The last surviving pilot of the Dambusters raid in World War II, Tauranga resident Les Munro, will be a guest of honour at England's 70th anniversary of the raid on May 16.
Tall and fit, the 94-year-old is modest about becoming an icon for a big event which commemorates bravery, defiance, technology and heavy loss of life.
"I'm not sure about that, I don't believe I will be treated any differently to the others."
He hopes to meet the two other survivors of the 133 aircrew who volunteered for the 617 squadron operation over Germany.
They took off in 19 Lancaster bombers carrying heavy mines which were designed to be dropped from a low-flying aircraft, bounce on the water and explode against the hydro-electric dams serving the industrial Ruhr Valley.
A Royal Air Force bulletin says pictures of the resulting damage were a huge moral and propaganda boost for the Allies and Britain in particular.
But 53 aircrew died - a casualty rate of nearly 40 per cent - and only 11 Lancasters returned.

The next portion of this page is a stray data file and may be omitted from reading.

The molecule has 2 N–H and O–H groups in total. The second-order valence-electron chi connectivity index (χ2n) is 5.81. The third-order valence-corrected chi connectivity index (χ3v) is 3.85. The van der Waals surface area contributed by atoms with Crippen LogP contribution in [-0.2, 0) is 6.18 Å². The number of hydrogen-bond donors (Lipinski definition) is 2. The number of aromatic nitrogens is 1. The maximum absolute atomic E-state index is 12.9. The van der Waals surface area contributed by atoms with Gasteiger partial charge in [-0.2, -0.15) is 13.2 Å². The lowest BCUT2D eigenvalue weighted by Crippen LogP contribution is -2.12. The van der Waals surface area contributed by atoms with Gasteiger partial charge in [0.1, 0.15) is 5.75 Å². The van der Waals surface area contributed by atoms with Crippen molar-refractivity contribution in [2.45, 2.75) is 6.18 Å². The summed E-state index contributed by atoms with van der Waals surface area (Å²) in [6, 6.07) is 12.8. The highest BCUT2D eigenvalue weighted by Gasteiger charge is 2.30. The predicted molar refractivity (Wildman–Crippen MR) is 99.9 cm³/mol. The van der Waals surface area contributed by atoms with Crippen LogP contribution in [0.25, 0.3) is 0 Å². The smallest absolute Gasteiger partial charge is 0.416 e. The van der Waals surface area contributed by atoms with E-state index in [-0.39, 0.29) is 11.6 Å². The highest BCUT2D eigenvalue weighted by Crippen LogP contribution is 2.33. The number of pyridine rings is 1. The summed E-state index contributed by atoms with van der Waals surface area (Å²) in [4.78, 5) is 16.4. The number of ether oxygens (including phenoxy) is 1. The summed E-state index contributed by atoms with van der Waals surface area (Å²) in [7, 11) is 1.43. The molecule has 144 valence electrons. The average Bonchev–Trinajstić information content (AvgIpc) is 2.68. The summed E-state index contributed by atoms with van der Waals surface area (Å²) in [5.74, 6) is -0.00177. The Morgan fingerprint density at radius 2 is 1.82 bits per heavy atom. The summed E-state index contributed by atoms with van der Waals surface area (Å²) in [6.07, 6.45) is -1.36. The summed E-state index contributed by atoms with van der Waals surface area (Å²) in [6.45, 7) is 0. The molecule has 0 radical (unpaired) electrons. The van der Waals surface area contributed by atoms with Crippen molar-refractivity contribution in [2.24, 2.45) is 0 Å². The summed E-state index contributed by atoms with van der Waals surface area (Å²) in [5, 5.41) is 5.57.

"I'm the last surviving pilot of the originals," said Mr Munro.
He said his aircraft was badly damaged by flak while crossing the Dutch coast on the way to the target.
The damage included loss of all communications equipment and they were forced to return to base.
"I was disappointed that my part in the operation had been aborted and felt quite uncomfortable in joining the celebrations by the surviving crews," said Mr Munro, who finished the war a decorated squadron leader.
On returning to New Zealand, Mr Munro became a Waitomo sheep farmer and mayor.
Sir Peter Jackson sought him out as a consultant for a remake of the 1955 film The Dambusters.
Sir Peter's company Wingnut Films intends to produce it after the film-maker finishes producing and directing The Hobbit series.